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Bypass and alcohol abuse

Researchers examine RYGB and alcohol abuse link

Results of the study could prove valuable to clinicians when they formulate personalised postoperative treatment plans for patients

A collaborative study from the University at Buffalo Research Institute on Addictions (RIA) and the Penn State College of Medicine will investigate why a significant percentage of people who undergo gastric bypass surgery develop alcohol abuse problems. Dr Panayotis K Thanos, senior research scientist at RIA and his co-principal investigator, Dr Andras Hajnal of the Penn State College of Medicine, will focus on the possible neurological causes for the increased vulnerability for alcohol use disorders in this population.

“Some recent findings have shown the risk of developing an alcohol use disorder following gastric bypass surgery was nearly double the risk in the general population,” said Thanos. “Although other studies have shown the risk to be not quite that high, the numbers all point to the need for greater research in this area.”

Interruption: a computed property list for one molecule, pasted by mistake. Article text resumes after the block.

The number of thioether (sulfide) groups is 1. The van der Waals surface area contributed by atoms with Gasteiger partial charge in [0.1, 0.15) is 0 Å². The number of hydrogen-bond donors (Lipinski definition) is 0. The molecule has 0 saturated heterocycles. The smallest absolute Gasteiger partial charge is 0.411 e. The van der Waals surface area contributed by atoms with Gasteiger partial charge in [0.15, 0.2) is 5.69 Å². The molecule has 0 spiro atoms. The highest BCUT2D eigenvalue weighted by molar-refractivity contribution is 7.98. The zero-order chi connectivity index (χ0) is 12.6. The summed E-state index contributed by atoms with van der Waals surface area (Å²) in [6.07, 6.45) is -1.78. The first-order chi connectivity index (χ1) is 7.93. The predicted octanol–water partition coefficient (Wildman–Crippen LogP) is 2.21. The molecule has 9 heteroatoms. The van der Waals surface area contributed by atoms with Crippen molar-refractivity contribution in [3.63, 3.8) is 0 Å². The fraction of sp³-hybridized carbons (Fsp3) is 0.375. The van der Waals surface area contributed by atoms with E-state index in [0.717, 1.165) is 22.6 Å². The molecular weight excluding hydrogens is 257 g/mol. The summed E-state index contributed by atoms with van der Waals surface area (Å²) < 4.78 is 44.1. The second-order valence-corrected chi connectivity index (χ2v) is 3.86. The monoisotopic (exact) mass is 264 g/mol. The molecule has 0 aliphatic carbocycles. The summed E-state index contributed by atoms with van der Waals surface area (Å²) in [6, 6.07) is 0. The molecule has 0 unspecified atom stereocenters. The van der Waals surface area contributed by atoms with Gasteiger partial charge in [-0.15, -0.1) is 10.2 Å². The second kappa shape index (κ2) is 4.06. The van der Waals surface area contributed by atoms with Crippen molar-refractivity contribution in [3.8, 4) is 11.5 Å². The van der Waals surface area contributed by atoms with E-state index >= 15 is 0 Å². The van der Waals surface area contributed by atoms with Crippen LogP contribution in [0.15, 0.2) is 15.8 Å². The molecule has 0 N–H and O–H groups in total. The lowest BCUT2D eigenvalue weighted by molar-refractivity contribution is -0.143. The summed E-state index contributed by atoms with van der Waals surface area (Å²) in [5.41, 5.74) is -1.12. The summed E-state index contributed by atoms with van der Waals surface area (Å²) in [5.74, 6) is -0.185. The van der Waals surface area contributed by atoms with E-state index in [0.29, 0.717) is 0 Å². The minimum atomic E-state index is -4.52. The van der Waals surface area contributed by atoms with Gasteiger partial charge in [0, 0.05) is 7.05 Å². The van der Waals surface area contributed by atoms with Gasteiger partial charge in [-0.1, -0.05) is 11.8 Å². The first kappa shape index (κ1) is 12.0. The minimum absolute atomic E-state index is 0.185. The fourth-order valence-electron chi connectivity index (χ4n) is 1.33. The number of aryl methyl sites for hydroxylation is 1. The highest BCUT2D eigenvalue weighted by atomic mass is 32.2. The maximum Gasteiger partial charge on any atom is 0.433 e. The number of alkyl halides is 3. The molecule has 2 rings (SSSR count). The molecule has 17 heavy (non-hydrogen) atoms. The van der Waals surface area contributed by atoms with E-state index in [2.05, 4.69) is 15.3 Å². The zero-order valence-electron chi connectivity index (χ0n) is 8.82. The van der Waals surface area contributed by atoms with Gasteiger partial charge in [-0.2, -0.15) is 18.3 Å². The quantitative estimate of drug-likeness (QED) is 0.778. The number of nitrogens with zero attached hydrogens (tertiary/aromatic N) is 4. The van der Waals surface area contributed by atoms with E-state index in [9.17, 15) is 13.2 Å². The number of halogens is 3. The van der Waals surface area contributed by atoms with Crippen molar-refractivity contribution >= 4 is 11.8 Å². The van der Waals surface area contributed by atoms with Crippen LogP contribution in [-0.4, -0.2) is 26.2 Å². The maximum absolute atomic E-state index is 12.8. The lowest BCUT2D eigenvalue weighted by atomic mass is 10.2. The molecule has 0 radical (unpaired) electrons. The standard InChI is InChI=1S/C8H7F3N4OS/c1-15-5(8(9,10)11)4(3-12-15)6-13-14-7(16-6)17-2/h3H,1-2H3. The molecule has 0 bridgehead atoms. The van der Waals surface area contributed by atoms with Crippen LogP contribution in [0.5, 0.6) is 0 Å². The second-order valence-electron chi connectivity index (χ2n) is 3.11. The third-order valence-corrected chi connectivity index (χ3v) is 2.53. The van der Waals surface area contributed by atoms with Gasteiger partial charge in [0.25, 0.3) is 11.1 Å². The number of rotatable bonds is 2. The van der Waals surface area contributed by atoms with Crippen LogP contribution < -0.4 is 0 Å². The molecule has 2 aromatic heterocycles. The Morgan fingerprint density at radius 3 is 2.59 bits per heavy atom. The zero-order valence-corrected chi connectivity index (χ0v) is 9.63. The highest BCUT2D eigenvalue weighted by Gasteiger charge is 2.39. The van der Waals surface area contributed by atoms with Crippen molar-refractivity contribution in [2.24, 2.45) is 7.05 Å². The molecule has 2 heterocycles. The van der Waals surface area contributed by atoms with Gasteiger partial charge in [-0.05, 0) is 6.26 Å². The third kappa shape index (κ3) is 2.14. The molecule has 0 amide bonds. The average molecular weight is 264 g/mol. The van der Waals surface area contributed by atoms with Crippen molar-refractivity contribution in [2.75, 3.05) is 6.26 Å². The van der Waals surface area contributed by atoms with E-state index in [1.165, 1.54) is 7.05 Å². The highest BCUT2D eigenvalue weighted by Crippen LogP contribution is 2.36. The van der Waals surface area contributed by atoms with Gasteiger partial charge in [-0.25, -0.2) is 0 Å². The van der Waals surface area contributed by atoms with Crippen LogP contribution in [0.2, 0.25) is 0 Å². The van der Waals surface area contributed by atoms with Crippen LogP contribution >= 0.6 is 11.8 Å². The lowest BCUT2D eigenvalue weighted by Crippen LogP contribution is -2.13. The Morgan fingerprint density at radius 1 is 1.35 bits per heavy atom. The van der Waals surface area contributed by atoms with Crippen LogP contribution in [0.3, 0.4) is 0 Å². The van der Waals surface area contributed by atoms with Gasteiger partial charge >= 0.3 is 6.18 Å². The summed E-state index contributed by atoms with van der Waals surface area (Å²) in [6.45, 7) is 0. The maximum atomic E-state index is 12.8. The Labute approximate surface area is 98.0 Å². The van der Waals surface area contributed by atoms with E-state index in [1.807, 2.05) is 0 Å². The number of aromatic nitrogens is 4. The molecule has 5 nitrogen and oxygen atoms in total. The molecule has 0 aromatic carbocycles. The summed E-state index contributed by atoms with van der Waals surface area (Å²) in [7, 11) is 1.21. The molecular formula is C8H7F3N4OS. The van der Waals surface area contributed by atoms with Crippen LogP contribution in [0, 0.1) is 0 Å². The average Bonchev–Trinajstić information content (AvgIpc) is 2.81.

Panayotis K Thanos

The greater likelihood of developing alcohol problems is additionally unusual because of the older age of those who undergo gastric bypass, he added. “Most alcohol use disorders manifest during a person’s teens or 20s. However, people who have gastric bypass tend to be older, so the alcohol abuse arises at a much later onset date than in the general population.”

Results of the study could prove valuable to clinicians when they formulate personalised postoperative treatment plans for patients who may already have an increased risk of alcohol use disorders, in order to help prevent development of addiction.

“We will explore whether this outcome is due to changes in the brain’s dopamine system that are a unique result of the gastric bypass surgery, and independent of weight loss or post-surgical change of diet,” he concluded. “Such a change in the dopamine system may increase preference for and intake of alcohol based on its increased rewarding effects in the brain. This, in turn, poses an increased risk for development of addiction.”

The two-year study is funded through the National Institute on Alcohol Abuse and Alcoholism.

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